Add-ons: Feedback on Add-on Performance Advisor

Typically in blog posts we focus on the negative feedback we’ve heard, and the changes we make in the product as a result. In this post, we’re going to do something a little different. Below, we share the public feedback about the add-on performance advisor that we’ve heard, as well as some comments that show how aligned we are as an industry around performance.

From the Houston Chronicle:

One of the most interesting features of IE9 is its improved ability to manage browser add-ons.… You can turn all or some of them off, and you’ll like how much faster IE launches when you do.

From PC World:

IE 9 will also check to see if any add-ons you’ve installed are slowing down your browser’s startup time.  If any are, it will notify you once it opens.  Thanks to this feature, I realized that I had some add-ons installed that I didn’t even know were there. This check by IE9 is a fairly small addition, but it’s a welcome one.

From Computer World (emphasis added):

When you run add-ons in a browser, they can slow down your browser’s performance.  IE9 has tackled that problem with a new feature that other browsers would do well to emulate.  If IE9 detects that you’ve got add-ons that might slow down your browser, it pops open a notification bar at the bottom of your screen...This is an excellent feature that Mozilla, in particular, should consider adding. Power users often wonder what kind of performance hit Firefox takes because of its add-ons.

From Engadget (emphasis added):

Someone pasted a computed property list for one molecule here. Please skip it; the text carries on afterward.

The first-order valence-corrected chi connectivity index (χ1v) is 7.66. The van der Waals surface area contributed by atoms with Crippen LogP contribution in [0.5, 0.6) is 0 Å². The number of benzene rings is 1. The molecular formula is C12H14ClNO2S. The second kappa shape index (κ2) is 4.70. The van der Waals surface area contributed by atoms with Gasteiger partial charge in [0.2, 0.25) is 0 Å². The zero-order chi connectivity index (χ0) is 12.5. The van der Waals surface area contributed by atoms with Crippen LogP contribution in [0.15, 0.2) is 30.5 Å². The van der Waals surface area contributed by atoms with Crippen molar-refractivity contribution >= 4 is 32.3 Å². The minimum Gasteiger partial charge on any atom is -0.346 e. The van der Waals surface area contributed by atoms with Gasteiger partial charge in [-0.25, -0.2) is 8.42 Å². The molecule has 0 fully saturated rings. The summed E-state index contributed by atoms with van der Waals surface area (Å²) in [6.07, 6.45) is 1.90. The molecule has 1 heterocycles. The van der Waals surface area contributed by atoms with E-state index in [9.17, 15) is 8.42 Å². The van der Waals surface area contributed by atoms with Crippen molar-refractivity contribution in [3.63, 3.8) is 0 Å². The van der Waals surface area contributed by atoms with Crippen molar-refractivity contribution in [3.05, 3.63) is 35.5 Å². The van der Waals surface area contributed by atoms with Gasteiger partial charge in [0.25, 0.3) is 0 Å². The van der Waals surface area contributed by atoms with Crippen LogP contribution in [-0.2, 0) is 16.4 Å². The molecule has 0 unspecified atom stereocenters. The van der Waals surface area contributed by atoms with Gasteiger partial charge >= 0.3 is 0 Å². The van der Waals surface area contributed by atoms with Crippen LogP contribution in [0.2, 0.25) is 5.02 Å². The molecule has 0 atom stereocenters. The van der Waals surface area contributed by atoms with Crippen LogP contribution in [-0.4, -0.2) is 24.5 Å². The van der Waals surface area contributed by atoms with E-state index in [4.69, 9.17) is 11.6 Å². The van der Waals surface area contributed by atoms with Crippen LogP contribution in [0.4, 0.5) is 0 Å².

We can’t tell you enough how much of a difference the new “Add-on Performance Advisor” tool makes.  You remember how we mentioned all those PC manufacturers that preload IE with toolbars and thus slow down the browser?  Well, the first time you boot up IE9 a small notification appears on the bottom asking if you’d like to “speed up browsing and startup” by disabling them all.  It’s like a miracle come true: you don’t have to go searching to disable them and it tells you how much time each of them adds to the browser start-up time.

From Download Squad (emphasis added):

A lot of the Internet Explorer users that I support wind up with a handful of toolbars and search add-ons installed -- and they rarely know how it happened.  A good number of those add-ons make IE needlessly slow, and they can be downright irritating.  Older versions already featured a simple interface to manage and disable add-ons, but IE9 takes things a step further.  It will alert users when a new add-on installs and offer to intervene once total “add-on time” exceeds a specified number of seconds.  As you can see, even Microsoft’s own add-ons can cause a great deal of startup lag -- but Internet Explorer 9 is happy to disable them for you with minimal fuss.

From another Computerworld article (emphasis added):

Add-ons can add a lot of overhead to browser load time and browsing time.  Load down your browser with enough of them, and no matter the browser’s basic speed, it can become sluggish.  IE9 has a very nice feature that automatically warns you via a pop-up when your add-ons increase load time and browsing time, and let you disable them.

And finally, from Steve Souders, noted web performance expert at Google:

Sounders twitter feed - Hats off to IE9 add-on performance advisor.  I constantly hear users & browser vendors complain about add-ons hurt perf

It’s great to see how aligned we are as an industry around performance. The easiest news articles to write involve conflicts and disagreements, so you may not read in the news about engineers agreeing. For example, in this video “Every Millisecond Counts,” you can hear folks at Google emphatically agree with us about the importance of every fraction of a second, whether it’s the first time the user does something or the hundredth. Similarly, in this video (starting around the 28 second mark), you can see how we agree that extensions shouldn’t crowd out what’s most important: the web page the user is visiting.